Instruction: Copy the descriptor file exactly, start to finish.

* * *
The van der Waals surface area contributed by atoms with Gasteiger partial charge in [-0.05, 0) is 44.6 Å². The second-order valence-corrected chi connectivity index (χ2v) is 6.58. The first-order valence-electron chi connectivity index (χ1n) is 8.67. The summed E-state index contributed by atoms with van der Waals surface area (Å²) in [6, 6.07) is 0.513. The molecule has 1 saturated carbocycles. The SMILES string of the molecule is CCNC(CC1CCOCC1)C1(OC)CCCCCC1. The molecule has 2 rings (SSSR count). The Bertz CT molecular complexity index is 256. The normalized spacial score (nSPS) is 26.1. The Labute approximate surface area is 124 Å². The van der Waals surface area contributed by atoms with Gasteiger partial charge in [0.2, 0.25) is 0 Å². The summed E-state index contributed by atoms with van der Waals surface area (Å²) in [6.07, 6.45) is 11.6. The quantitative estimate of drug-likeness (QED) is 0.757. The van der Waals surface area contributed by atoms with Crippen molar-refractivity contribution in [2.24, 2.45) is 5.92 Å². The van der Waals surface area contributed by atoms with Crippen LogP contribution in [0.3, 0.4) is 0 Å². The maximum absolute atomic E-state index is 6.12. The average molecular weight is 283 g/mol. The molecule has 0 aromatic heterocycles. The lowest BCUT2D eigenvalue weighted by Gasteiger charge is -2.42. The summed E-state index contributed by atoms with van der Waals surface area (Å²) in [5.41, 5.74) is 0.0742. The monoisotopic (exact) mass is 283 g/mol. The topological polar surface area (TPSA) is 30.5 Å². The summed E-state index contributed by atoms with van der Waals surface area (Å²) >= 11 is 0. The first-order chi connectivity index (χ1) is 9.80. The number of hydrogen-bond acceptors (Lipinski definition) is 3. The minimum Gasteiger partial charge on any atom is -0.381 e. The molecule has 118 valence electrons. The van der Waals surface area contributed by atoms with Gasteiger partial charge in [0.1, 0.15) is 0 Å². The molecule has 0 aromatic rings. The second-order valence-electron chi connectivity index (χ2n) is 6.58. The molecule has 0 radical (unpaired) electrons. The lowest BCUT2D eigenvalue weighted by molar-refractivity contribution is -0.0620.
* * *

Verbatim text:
The van der Waals surface area contributed by atoms with Gasteiger partial charge in [-0.05, 0) is 44.6 Å². The second-order valence-corrected chi connectivity index (χ2v) is 6.58. The first-order valence-electron chi connectivity index (χ1n) is 8.67. The summed E-state index contributed by atoms with van der Waals surface area (Å²) in [6, 6.07) is 0.513. The molecule has 1 saturated carbocycles. The SMILES string of the molecule is CCNC(CC1CCOCC1)C1(OC)CCCCCC1. The molecule has 2 rings (SSSR count). The Bertz CT molecular complexity index is 256. The normalized spacial score (nSPS) is 26.1. The Labute approximate surface area is 124 Å². The van der Waals surface area contributed by atoms with Gasteiger partial charge in [0.2, 0.25) is 0 Å². The summed E-state index contributed by atoms with van der Waals surface area (Å²) in [6.07, 6.45) is 11.6. The quantitative estimate of drug-likeness (QED) is 0.757. The van der Waals surface area contributed by atoms with Crippen molar-refractivity contribution in [2.24, 2.45) is 5.92 Å². The van der Waals surface area contributed by atoms with Crippen LogP contribution in [0.3, 0.4) is 0 Å². The maximum absolute atomic E-state index is 6.12. The average molecular weight is 283 g/mol. The molecule has 0 aromatic heterocycles. The lowest BCUT2D eigenvalue weighted by Gasteiger charge is -2.42. The summed E-state index contributed by atoms with van der Waals surface area (Å²) in [5.41, 5.74) is 0.0742. The monoisotopic (exact) mass is 283 g/mol. The topological polar surface area (TPSA) is 30.5 Å². The summed E-state index contributed by atoms with van der Waals surface area (Å²) >= 11 is 0. The first-order chi connectivity index (χ1) is 9.80. The number of hydrogen-bond acceptors (Lipinski definition) is 3. The minimum Gasteiger partial charge on any atom is -0.381 e. The molecule has 118 valence electrons. The van der Waals surface area contributed by atoms with Gasteiger partial charge in [0.1, 0.15) is 0 Å². The molecule has 0 aromatic rings. The second-order valence-electron chi connectivity index (χ2n) is 6.58. The molecule has 0 radical (unpaired) electrons. The lowest BCUT2D eigenvalue weighted by molar-refractivity contribution is -0.0620.